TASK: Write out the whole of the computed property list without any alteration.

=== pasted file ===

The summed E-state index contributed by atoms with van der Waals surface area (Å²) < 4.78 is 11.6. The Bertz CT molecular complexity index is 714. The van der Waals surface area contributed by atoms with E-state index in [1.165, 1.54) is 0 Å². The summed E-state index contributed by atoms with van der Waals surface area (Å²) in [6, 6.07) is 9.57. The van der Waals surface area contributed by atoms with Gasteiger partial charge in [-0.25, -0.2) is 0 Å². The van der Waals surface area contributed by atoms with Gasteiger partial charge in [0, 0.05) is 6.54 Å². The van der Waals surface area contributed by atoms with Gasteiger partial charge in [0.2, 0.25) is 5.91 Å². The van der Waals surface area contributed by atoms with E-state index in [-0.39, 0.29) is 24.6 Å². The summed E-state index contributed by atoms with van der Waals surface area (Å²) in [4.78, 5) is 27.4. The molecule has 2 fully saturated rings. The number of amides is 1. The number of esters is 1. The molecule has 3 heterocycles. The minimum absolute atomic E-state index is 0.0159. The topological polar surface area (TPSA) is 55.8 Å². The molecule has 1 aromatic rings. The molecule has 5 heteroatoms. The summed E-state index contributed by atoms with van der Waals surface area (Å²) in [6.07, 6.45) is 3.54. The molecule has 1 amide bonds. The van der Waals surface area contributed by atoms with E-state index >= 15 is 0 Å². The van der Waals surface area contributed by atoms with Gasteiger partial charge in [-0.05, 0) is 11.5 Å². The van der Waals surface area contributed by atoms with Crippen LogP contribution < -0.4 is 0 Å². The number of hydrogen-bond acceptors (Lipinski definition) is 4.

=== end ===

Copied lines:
The summed E-state index contributed by atoms with van der Waals surface area (Å²) < 4.78 is 11.6. The Bertz CT molecular complexity index is 714. The van der Waals surface area contributed by atoms with E-state index in [1.165, 1.54) is 0 Å². The summed E-state index contributed by atoms with van der Waals surface area (Å²) in [6, 6.07) is 9.57. The van der Waals surface area contributed by atoms with Gasteiger partial charge in [-0.25, -0.2) is 0 Å². The van der Waals surface area contributed by atoms with Gasteiger partial charge in [0, 0.05) is 6.54 Å². The van der Waals surface area contributed by atoms with Gasteiger partial charge in [0.2, 0.25) is 5.91 Å². The van der Waals surface area contributed by atoms with E-state index in [-0.39, 0.29) is 24.6 Å². The summed E-state index contributed by atoms with van der Waals surface area (Å²) in [4.78, 5) is 27.4. The molecule has 2 fully saturated rings. The number of amides is 1. The number of esters is 1. The molecule has 3 heterocycles. The minimum absolute atomic E-state index is 0.0159. The topological polar surface area (TPSA) is 55.8 Å². The molecule has 1 aromatic rings. The molecule has 5 heteroatoms. The summed E-state index contributed by atoms with van der Waals surface area (Å²) in [6.07, 6.45) is 3.54. The molecule has 1 amide bonds. The van der Waals surface area contributed by atoms with E-state index >= 15 is 0 Å². The van der Waals surface area contributed by atoms with Gasteiger partial charge in [-0.05, 0) is 11.5 Å². The van der Waals surface area contributed by atoms with Crippen LogP contribution < -0.4 is 0 Å². The number of hydrogen-bond acceptors (Lipinski definition) is 4.